Most of my programs focus on delivering what most of you want: the biggest possible muscles, obtained as fast and efficiently as possible.

Improving strength and overall conditioning are important aspects of my programs, but to many of you, they're side effects. The real purpose is bigger muscles.

The Total Strength Program (TSP) is different. Sure, you'll get bigger muscles with this program – much bigger. But this time the goal is to make you stronger – much stronger.

And not just stronger in general, although that, like hypertrophy, is inevitable.

I want you to get stronger in the three powerlifts: bench press, squat, and deadlift.

But don't mistake this as a powerlifting program and nothing more. Sure, it's a terrific program for powerlifters, but my goal is to help you use the powerlifts to reach your own goals, whether you compete in a sport or work out for the classic reasons:

• Strength

• Size

• Power

• Performance

The key to TSP is one of the most effective strength-building methods I've used in more than a decade of working with athletes: the supramaximal hold.

Don't let the jargon put you off. This is more straightforward than it sounds. A "supramaximal" load is easily defined: It's a weight that's greater than you could lift for one full-range-of-motion repetition. For example, if you can bench press 300 pounds from chest to lockout, then a supramaximal load is anything more than 300 pounds.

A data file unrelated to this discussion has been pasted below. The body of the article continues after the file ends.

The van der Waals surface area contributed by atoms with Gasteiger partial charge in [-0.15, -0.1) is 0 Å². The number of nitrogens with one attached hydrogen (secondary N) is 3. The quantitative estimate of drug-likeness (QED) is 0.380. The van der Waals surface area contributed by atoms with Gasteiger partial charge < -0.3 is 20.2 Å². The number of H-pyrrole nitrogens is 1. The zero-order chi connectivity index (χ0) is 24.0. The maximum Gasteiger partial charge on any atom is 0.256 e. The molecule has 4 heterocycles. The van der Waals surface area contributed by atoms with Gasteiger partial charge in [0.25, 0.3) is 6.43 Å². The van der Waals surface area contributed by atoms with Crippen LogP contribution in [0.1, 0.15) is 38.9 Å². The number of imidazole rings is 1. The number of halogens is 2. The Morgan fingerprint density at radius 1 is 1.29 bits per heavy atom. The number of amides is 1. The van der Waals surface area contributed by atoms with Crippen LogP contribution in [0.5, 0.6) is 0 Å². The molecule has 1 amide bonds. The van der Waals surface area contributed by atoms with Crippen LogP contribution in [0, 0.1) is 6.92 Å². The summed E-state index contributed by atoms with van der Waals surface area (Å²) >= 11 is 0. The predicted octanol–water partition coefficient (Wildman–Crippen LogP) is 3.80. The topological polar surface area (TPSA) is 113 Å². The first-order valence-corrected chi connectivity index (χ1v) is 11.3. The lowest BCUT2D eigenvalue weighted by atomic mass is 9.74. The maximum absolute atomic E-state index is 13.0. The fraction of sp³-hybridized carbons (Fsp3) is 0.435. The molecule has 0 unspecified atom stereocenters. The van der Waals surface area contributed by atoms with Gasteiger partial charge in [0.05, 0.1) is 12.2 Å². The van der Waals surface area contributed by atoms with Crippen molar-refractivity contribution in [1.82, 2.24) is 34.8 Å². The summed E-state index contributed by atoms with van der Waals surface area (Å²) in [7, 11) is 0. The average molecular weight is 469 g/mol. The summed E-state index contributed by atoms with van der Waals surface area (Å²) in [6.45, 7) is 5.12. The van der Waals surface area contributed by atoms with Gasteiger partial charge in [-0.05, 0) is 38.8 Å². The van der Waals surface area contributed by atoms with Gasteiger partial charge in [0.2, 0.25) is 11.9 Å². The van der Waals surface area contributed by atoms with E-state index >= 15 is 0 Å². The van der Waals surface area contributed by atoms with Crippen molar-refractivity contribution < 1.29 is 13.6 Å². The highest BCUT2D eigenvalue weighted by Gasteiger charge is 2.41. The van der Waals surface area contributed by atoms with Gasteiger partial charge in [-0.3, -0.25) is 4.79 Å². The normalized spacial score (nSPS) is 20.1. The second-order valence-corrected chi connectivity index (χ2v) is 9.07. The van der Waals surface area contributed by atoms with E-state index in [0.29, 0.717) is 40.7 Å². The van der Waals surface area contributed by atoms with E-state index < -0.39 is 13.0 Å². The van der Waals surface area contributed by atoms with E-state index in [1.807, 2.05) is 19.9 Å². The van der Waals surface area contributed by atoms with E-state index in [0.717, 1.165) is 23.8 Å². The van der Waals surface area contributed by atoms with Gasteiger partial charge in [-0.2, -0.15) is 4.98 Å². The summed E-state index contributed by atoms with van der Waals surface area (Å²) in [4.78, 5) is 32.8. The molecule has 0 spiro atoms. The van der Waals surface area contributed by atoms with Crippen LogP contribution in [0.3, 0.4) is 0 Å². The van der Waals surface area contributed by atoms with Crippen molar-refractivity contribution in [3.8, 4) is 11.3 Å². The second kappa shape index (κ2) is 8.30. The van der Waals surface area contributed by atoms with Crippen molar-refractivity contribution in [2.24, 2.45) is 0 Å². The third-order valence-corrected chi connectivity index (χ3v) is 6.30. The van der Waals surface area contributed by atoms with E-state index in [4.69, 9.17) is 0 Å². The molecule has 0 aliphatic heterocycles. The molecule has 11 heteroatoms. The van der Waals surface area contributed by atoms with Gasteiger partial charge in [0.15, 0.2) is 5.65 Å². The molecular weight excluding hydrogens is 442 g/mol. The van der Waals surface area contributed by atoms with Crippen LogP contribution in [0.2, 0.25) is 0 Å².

You know, of course, that shortening the range of motion allows you to work with a heavier load. We've all seen guys in the gym who claim PRs despite cutting inches (if not feet) off the distance the bar has to travel. But cheating isn't the goal here.

The idea is to use isometric holds and shortened ranges of motion deliberately and systematically, with the goal of increasing the amount of weight you can lift through the entire range.

Let's look at the bench press. If 300 pounds is your max for a full range of motion, you could easily hold 125% of that near lockout – 375 pounds. That's a lot of weight to hold in your hands. And that's great because it conditions and strengthens your muscles and joints to lift with much heavier loads.

A second goal of TSP is to develop explosive strength, which is defined as your ability to develop maximum force when available time is limited. It's one of the most important strength qualities than any power athlete can develop.

Explosive strength has three components: maximal strength, starting strength, and acceleration strength. The supramaximal holds I described enhance the first component, maximal strength. Remember that the holds involve the final few inches of the range of motion, where you can normally handle the heaviest loads.